The importance of experience in education has always been the subject of philosophical debates. These debates between empiricists and rationalists have been going on for quite some time. Rationalists are of the view that knowledge acquired through senses is unreliable and learning can only be done through reasoning. On the other hand, empiricists believe knowledge is acquired through empirical impressions and concepts that cannot be learnt without being experienced (Evans, 1992, p. 35). This debate was however resolved by Kant who argues that both experience and rationality are necessary in learning. John Dewey was an American philosopher of the twentieth century and he also contributed to the debate on the learning process. In his
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Education systems now encompass different approaches when passing knowledge to learners. Aspects of the system of learning suggested by Dewey can fit into the experiential mode of education. Experiential education simply means learning by doing and in this form of learning; the learner is expected to learn through experience. He is then expected to follow up the experience by reflecting upon the process, therefore being able to understand it (Lewin, 1952, p. 56).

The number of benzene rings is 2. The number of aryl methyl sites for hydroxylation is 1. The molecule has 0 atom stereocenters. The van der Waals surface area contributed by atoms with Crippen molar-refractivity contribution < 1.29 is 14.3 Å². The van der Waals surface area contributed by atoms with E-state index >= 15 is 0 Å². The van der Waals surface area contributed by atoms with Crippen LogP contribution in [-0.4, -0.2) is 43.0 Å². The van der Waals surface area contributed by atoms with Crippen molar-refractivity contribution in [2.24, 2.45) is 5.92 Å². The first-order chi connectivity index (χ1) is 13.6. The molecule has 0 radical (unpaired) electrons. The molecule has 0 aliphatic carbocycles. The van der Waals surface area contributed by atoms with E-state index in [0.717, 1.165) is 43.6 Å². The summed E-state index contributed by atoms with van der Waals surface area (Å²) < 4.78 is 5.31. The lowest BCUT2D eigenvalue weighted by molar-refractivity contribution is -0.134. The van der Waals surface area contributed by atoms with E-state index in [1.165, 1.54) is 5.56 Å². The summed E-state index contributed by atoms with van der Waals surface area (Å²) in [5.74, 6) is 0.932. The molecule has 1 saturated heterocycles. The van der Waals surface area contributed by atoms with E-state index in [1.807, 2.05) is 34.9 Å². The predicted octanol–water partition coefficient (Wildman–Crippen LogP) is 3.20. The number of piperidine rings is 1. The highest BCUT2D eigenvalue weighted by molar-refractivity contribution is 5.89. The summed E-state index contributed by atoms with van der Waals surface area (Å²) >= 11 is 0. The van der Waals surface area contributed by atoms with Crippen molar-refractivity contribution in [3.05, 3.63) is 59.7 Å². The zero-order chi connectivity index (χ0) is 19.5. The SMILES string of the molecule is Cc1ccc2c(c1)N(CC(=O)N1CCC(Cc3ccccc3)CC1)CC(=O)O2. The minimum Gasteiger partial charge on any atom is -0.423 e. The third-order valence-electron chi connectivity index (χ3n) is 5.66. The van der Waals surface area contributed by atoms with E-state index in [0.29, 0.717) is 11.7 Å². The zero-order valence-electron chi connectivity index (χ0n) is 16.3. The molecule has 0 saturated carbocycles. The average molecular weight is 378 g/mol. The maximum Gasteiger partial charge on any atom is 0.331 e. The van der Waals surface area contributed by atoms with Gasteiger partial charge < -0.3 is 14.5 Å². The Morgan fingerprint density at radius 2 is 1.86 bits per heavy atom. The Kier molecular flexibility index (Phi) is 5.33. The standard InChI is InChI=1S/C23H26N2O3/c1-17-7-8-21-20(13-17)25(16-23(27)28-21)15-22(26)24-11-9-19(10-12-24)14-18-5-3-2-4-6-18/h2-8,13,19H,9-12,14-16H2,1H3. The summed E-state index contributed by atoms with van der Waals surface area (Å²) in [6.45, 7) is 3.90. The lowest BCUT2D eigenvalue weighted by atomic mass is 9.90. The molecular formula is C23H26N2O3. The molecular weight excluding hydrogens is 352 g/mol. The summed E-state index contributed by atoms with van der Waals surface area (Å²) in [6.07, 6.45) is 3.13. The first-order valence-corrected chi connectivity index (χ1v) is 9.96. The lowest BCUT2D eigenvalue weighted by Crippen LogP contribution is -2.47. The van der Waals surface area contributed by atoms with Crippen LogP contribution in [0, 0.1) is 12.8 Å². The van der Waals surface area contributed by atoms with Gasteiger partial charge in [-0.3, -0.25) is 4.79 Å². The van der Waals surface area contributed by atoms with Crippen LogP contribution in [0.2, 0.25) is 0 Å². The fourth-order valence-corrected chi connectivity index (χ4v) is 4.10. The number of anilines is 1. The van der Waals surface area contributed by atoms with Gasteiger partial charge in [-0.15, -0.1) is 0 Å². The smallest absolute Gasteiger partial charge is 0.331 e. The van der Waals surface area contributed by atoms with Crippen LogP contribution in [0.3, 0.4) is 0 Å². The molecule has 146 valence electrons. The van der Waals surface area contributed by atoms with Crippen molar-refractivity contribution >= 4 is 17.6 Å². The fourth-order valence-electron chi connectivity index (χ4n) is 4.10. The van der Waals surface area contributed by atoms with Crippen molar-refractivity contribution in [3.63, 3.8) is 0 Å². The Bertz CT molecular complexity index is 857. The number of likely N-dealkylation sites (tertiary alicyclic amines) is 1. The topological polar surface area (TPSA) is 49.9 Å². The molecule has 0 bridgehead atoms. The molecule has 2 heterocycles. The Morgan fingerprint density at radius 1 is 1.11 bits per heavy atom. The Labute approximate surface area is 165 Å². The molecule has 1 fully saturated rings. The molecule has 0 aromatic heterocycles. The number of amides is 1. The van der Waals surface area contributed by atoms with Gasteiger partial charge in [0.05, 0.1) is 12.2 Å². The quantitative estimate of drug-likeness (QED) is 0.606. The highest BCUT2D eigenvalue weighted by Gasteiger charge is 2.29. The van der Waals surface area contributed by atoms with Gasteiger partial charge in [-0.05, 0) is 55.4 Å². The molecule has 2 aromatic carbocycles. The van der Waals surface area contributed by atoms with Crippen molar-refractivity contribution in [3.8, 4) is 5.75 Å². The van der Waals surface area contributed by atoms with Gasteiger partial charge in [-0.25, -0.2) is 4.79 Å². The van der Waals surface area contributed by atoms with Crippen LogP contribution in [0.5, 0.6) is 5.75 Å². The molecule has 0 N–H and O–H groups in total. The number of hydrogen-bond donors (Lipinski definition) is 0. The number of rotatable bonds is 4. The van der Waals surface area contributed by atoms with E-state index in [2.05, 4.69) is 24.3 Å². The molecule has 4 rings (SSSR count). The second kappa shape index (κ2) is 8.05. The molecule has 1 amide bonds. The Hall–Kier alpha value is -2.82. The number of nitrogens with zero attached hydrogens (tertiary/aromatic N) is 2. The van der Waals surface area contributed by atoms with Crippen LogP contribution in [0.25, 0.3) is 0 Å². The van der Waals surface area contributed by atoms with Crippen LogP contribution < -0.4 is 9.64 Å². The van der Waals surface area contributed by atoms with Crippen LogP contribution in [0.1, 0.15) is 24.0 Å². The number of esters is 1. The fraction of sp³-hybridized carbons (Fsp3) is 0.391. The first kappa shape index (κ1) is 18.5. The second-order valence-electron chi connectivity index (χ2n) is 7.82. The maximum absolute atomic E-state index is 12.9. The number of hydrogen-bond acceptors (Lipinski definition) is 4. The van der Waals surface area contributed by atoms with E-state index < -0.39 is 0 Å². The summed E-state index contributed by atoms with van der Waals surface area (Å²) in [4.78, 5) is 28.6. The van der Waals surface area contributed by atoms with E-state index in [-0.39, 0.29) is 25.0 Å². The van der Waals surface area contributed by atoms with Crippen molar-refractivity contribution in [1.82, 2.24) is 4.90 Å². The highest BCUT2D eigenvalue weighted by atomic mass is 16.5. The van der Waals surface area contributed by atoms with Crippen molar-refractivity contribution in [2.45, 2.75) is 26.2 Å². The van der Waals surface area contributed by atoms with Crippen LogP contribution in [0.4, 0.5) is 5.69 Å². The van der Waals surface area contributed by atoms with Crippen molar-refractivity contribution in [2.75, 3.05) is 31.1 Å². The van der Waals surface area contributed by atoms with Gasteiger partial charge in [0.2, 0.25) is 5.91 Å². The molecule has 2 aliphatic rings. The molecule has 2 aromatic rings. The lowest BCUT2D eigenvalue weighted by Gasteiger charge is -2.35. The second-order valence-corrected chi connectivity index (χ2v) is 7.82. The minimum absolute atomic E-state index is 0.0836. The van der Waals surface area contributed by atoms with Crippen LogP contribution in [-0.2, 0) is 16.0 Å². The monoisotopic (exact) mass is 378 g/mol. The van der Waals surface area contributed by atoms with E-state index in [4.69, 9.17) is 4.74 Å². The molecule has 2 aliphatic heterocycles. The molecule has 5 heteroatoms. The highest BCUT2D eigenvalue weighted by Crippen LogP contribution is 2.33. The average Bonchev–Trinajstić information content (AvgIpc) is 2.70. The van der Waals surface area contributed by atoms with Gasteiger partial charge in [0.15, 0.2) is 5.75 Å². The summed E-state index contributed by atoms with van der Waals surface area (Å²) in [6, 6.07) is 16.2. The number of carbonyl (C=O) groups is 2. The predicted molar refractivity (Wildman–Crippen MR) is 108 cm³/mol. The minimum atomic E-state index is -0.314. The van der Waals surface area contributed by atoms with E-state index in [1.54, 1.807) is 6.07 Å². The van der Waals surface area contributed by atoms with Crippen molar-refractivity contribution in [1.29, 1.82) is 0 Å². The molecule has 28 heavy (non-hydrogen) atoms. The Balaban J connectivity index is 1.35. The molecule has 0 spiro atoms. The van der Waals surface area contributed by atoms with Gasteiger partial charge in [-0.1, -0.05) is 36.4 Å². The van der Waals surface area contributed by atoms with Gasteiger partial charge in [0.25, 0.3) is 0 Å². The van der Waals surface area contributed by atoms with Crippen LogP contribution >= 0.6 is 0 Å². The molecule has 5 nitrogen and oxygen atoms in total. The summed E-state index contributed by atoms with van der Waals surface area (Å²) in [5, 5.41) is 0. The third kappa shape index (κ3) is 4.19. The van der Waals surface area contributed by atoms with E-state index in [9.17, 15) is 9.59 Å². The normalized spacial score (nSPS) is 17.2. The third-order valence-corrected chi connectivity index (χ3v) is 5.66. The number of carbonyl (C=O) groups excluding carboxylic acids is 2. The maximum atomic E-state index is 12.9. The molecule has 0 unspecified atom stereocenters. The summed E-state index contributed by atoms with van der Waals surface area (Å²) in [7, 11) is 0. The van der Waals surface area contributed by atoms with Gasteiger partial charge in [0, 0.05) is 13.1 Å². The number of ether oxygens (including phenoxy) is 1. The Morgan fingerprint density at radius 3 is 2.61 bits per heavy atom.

In experiential learning, roles for both students and teachers shift. Teachers are supposed involve their students in decision-making or in problem solving, responsibilities that normally belong to them. Moreover, a teacher is supposed to initiate the transfer of learning from a class setting to a real world scenario. This in turn ensures that students ‘learn from experience’. This shift of roles is sometimes referred to as a student-centered curriculum (Goodlad, 1984, p. 24). This because in this method, the students assume the central role making the teacher’s job to be mainly developing ways to engage them in experiences that impact these learners with knowledge. In this mode of learning, the experience gained is directly translated to positive gain. As in Dewey’s philosophy, knowledge ‘comes about through experience’. Students taking on additional responsibilities can exemplify this mode of learning in schools. For